Throughout the course of our research on college readiness, the CRAfT team has frequently taken the opportunity to talk with current college students and faculty about what readiness means to them. Last year, we asked first-year Posse students at The University of Texas at Austin what they wish they had known when they entered college and what advice they have for future college students. This year, we asked these same questions of the new first-year Posse cohort. Here is what they shared, grouped into major categories:
Before I got to college, I wish I had known:
- How to study properly.
- How to study and organize myself. My high school did not have the rigor that forces you to study like college does. I would receive As without studying or writing dates down.
- How big of a gap there is in the level of learning between high school and college.
- To really learn calculus, computers, or whatever is basic stuff for your major.
- To set a workout habit.
- The cost of hanging out late.
- That food is good, but even cafeteria food eats up your money.
- To take care of myself.
- How to use my time wisely.
- How to use my money more wisely.
- That there is less time than I thought to get work done.
- The best routine for me.
- Better organization and self-motivation.
- Not to let personal relationships hold too much of my time.
- To say no to people.
- That college is a time for you to find yourself; it’s okay to be a little self-concerned.
- Not to waste my time in/with something mediocre.
- How to branch out and meet more people.
- That office hours aren’t as scary as they seem.
- How important it is to grasp all of the available resources.
- That there are usually supplemental sessions for courses to help make sense of what happened during class.
- How to talk to people on a professional level.
- How to get internships.
- What each major actually is and what it means for jobs.
- How hard it is to not have family around.
- To prepare for having so little contact with family back home.
The best advice I have for high school students preparing for college is:
- Everyone has different study strategies that work for them; know what works for you.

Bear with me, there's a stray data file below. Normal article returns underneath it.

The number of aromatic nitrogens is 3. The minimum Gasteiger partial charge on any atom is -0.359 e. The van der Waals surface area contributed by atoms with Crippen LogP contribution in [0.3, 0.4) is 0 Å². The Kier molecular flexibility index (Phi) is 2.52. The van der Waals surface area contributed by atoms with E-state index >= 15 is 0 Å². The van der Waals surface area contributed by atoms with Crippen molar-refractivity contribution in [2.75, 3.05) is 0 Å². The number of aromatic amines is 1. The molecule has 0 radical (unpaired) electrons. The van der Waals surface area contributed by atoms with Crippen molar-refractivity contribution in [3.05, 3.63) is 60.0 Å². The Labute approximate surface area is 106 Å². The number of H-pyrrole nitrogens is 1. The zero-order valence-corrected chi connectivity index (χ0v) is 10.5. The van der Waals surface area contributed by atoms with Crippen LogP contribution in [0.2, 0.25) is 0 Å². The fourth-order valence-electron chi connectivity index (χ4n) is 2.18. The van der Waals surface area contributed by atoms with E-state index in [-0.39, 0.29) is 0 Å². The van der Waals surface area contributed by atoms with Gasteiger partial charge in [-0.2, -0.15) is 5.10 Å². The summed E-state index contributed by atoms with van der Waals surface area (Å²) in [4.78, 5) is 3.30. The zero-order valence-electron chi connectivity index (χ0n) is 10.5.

- Tests are the majority of your grade, and grades are extremely significant, so learn how to become a good test taker.
- The first tests will be hard, but you’ll get through it.
- Take AP classes and other advanced study opportunities to prepare for the rigor of college courses.
- Do your work when you get it, not right before it’s due.
- Expect the amount of effort you put in to be reflected in your grade.
- You say you’re going to change a lot of things, but it’s actually really hard. You need a really strong mindset with whatever you do.
- Self discipline will get you far with anything you do.
- Go to bed early, and wake up early.
- Eat well, exercise, and keep up your health.
- Emotional development and personal growth are just as important as academic success.
- Don’t forget that present happiness is important too.
- Make time to food prep more than just ramen.
- Do homework between classes so that you’re not crammed with work at night.
- Doing something as simple as keeping up with a physical calendar helps you get used to being organized.
- It’s okay to say no to free/fun time, but it can also be beneficial to say yes.
- Please use the resources you are given.
- Keep applying for scholarships and other financial aid.
- Research your major selection – career prospects, content – and find something you really love.
- Just because you can be messy and go to class in pajamas doesn’t mean you should.
- Give 100% effort in everything you do. If you put in the time and effort throughout the semester, you’ll see the reward at the end.
- Everything you do for the next four years of your life matters. Life has started; the adult world is here.
- It’s truly up to you determine how successful you are. No one can stop you nor do it for you.
- Don’t doubt yourself. You’re here for a reason; it’s not a fluke.
- You are not alone; you have a group of friends and mentors that will help you throughout. Ask for help.
- Call your parents more often.
- If religious, find a church home/group.
As you notice, very few of the items students mention when reflecting on their experiences revolve around content knowledge. Rather, college and university students today struggle with cognitive and foundational skills like perseverance, time management, help seeking, and when/how to use resources. We hear these same things from students again and again, which is why College Readiness Assignments are specifically designed to develop students in these skill areas rather than focus on memorization or repetition of content. Instructors who have used CRAs share that the assignments do a fantastic job of exposing students to college-style thinking and encouraging the building of these skills. (See our previous Faculty Testimonials blog for more information on their experiences with CRAs.) As you design your courses, keep in mind that the advice above comes from students only a year or two ahead of yours. What can you do now to set your students up for success? Get started by looking over CRAs here.
Special thanks to Vy Nguyen, Tulshi Patel, and all of UT Posse 2 for their contributions to this blog.